Understanding the Decorative Metal Mesh Fabric Weave Pattern Names
Creating a one-of-a-kind design that effectively delivers a memorable visitor experience requires architects to explore the possibilities of the various design materials on the market. This material must provide the desired aesthetic while also being able to withstand patron contact and weather elements.
Architectural mesh, also referred to as metal mesh fabric, is widely used throughout the world of architectural design as it balances versatility, durability, and aesthetics. To make integration easier, each weave pattern used to create these mesh fabrics is given a unique name to describe the profile of the weave.
That said, what do these names mean?
Here at W.S. Tyler, we use our 20 years of experience to help architects understand everything they need to know about architectural metal mesh fabric.
To help build your knowledge, this article will cover:
- What architectural metal mesh fabric is
- The available weave types
- What the weave names mean
- What mesh is suitable for you
What Is Metal Mesh Fabric?
Architectural metal fabric is best defined as an arrangement of high-tensile, 300 series stainless steel wires woven together, forming decorative wire mesh panels. Parameters, such as the mesh pattern, percentage of open area, panel size, and wire diameter, are fully customizable, making metal fabric ideal for interior and exterior designs.
What Weave Types Are Available?
There are dozens of weave patterns used to design the various metal fabrics used throughout the world of architectural design. That said, there are four main material categories that help describe the qualities of the metal fabric: wire mesh, cable mesh, fine mesh, and specialty mesh.
A rigid weave style that employs solid wire in both the warp and weft direction. Wire mesh is ideal for most exterior applications as it can withstand the elements while providing an awe-inspiring aesthetic when introduced to sunlight.
A relatively pliable weave style, especially when compared to wire mesh, that utilizes braided wire cables in the warp direction. Cable mesh is commonly used for especially facades that require the metal fabric to be flexed.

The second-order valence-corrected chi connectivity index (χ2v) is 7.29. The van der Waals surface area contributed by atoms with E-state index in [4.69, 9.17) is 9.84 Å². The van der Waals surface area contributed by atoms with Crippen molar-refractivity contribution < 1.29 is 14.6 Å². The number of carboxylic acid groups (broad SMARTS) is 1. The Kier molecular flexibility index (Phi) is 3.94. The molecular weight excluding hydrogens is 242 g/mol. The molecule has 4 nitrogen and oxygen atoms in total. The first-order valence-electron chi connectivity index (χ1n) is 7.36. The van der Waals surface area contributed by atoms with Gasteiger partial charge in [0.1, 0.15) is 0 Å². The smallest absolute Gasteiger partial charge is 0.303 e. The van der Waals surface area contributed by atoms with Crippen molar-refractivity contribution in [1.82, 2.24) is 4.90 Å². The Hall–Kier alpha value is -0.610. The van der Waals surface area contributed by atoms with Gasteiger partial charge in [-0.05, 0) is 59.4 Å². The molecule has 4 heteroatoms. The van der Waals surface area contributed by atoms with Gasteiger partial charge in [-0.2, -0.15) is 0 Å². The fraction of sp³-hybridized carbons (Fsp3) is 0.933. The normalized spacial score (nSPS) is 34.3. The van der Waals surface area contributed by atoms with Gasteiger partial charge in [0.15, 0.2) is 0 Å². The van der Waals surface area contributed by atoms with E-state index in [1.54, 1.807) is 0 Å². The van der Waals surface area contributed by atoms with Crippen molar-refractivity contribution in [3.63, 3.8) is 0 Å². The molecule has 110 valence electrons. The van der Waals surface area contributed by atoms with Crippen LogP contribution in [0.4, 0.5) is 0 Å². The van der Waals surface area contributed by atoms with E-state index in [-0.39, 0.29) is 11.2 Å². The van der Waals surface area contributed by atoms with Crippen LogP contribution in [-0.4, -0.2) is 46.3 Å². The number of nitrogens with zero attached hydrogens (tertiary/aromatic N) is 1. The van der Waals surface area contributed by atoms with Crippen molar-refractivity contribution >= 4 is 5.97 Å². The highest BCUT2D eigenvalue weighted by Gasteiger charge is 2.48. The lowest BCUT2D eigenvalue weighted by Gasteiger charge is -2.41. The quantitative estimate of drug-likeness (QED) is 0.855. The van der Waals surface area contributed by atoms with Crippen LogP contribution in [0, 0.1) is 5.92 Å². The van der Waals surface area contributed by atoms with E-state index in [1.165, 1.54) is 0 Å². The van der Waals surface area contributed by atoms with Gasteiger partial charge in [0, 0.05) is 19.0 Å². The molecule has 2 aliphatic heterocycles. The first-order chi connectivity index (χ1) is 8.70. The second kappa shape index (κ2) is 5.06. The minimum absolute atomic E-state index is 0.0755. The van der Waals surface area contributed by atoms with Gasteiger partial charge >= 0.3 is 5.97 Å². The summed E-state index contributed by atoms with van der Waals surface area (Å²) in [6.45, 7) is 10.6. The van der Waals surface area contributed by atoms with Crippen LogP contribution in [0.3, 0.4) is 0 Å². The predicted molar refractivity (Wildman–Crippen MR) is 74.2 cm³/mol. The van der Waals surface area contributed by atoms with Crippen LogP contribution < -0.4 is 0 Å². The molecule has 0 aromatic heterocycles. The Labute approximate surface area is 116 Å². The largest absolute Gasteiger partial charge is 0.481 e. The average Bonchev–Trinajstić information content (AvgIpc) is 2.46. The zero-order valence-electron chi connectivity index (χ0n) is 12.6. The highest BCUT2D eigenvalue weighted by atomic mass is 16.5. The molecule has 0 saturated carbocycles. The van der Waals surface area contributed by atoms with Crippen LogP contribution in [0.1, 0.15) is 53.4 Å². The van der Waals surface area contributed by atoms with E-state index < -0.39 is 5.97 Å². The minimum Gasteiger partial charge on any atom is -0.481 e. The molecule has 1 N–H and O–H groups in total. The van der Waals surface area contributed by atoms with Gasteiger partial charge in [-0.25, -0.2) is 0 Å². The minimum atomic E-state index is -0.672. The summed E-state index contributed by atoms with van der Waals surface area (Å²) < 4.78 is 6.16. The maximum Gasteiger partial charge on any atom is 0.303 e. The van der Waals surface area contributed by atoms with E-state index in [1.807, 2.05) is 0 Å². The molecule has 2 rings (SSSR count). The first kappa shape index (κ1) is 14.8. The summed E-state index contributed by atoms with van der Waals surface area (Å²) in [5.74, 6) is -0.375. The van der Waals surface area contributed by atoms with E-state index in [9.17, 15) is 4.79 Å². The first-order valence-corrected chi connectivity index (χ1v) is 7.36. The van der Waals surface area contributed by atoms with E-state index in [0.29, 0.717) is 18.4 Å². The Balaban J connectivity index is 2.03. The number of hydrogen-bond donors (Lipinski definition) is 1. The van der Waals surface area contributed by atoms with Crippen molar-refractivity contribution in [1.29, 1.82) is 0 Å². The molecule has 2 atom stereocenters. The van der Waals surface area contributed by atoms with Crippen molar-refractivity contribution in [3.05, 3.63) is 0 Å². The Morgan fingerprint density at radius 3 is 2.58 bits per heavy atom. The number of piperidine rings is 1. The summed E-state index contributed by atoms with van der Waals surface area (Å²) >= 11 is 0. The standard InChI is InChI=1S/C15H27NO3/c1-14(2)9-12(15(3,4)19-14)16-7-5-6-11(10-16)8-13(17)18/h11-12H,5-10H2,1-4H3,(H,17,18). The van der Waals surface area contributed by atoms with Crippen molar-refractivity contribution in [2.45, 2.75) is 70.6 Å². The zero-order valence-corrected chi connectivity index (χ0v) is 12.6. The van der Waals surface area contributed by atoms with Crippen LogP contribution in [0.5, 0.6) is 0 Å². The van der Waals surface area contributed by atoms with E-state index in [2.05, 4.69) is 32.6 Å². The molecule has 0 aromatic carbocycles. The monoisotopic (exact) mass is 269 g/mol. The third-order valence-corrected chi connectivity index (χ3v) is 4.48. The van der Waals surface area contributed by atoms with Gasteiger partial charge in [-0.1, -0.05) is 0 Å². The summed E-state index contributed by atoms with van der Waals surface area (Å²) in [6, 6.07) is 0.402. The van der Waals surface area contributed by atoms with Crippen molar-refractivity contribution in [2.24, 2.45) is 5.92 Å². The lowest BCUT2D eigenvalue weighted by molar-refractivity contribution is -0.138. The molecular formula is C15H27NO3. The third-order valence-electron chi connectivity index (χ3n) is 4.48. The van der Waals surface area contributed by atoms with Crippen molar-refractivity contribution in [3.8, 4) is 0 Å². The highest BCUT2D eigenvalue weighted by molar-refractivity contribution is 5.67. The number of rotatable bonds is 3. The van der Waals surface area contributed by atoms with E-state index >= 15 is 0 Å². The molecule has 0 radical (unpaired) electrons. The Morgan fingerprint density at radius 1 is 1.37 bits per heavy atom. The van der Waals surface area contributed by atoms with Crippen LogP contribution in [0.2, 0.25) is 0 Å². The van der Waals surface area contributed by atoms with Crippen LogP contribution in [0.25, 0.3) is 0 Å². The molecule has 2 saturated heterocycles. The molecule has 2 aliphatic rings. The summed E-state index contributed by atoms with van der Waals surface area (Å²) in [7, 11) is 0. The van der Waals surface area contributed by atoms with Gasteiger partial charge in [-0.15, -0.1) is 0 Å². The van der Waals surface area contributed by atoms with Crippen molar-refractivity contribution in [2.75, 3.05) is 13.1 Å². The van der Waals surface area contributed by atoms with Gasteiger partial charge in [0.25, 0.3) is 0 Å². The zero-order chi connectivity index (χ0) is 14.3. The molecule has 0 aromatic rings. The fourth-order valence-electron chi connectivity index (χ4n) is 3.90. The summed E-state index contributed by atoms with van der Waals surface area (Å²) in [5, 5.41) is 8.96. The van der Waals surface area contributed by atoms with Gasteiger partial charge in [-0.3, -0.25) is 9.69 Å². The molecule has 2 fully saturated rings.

A decorative weave style that employs finer wires during the weaving process. Fine mesh is considered somewhat delicate, generally restricting its use to interior applications such as wall design.
Distinct weave patterns that deliver one-of-a-kind designs. These weave patterns are often colorized and customized to truly turn a vision into a reality.
What Weave Patterns Are Available and What Do Their Names Mean?
When working with W.S. Tyler decorative metal fabrics, in particular, there are six weave pattern families that make up our mesh library. We’ll no provide insight into how the names of the weave pattern describe the profile of the metal fabric.
Egla-mono features a single schute wire with egla-twin have two (twin) shute wires that are positioned directly next to one another.
The term doka means double. When referencing decorative architectural mesh, this means doka weave patterns have a double crimp profile.
This means doka-mono, constructed out of a single wire in each direction, has two crimps at each wire intersection. Dokawell-mono, on the other hand, has a double crimp in-between any two Schute wire, with the same double interaction crimp as Doka-mono as well.
Largo simply means basket. In other words, it’s a plain, basket-style weave.
Barrette refers to the word braid, so muti-barrette is a weave pattern that features multiple braided wires in the warp direction.
Doka-Barrette takes the double crimp profile from the other doka weave patterns and combines it with the multi warp wire profile seen in the multi-barrette weave type. That said, instead of braided wires in the warp direction, Doka-barrette utilizes solid wires that are crimped.
The weave name alterna refers to the weaving technique in which the heddles of the weaving loom are repositioned during the weaving process. As a result, you are left with a metal fabric that has a unique alternating herringbone pattern.
What Mesh Is Right for Me?
The metal fabric you use for your upcoming project(s) is ultimately dedicated by the application. For example, parking structures require a certain amount of open area to allow adequate airflow, limiting what patterns you can use.
Additionally, if your design calls for taller panels, a wire or cable mesh should be used as they have the durability to withstand the tension loads. However, if the application does not require the fabric to be pulled into tension, a specialty or fine mesh may provide the aesthetic you are looking for.
How Can You Apply Architectural Metal Mesh Fabric?
Architectural metal mesh fabric is a calculated arrangement of metallic wires interlocked together to form various weave patterns. To help distinguish the characteristics of these weave patterns, each pattern receives a descriptive name.
That said, once you understand how to distinguish the different weave patterns, you must determine how you will employ architectural metal fabric. This will allow you to better determine which mesh pattern you can and should use.
As prominent architectural metal mesh fabric providers with over 20 years of experience, W.S. Tyler is here to ensure your design vision becomes a reality.
To gain insight into the many ways architectural mesh can be applied, refer to the following articles:
About Ronnie Brown
Ronnie is the Content Writer for W.S. Tyler and has four years of experience as a professional writer. He strives to expand his knowledge on all things particle analysis and woven wire mesh to leverage his exceptional writing and graphic design skills, creating a one-of-a-kind experience for customers.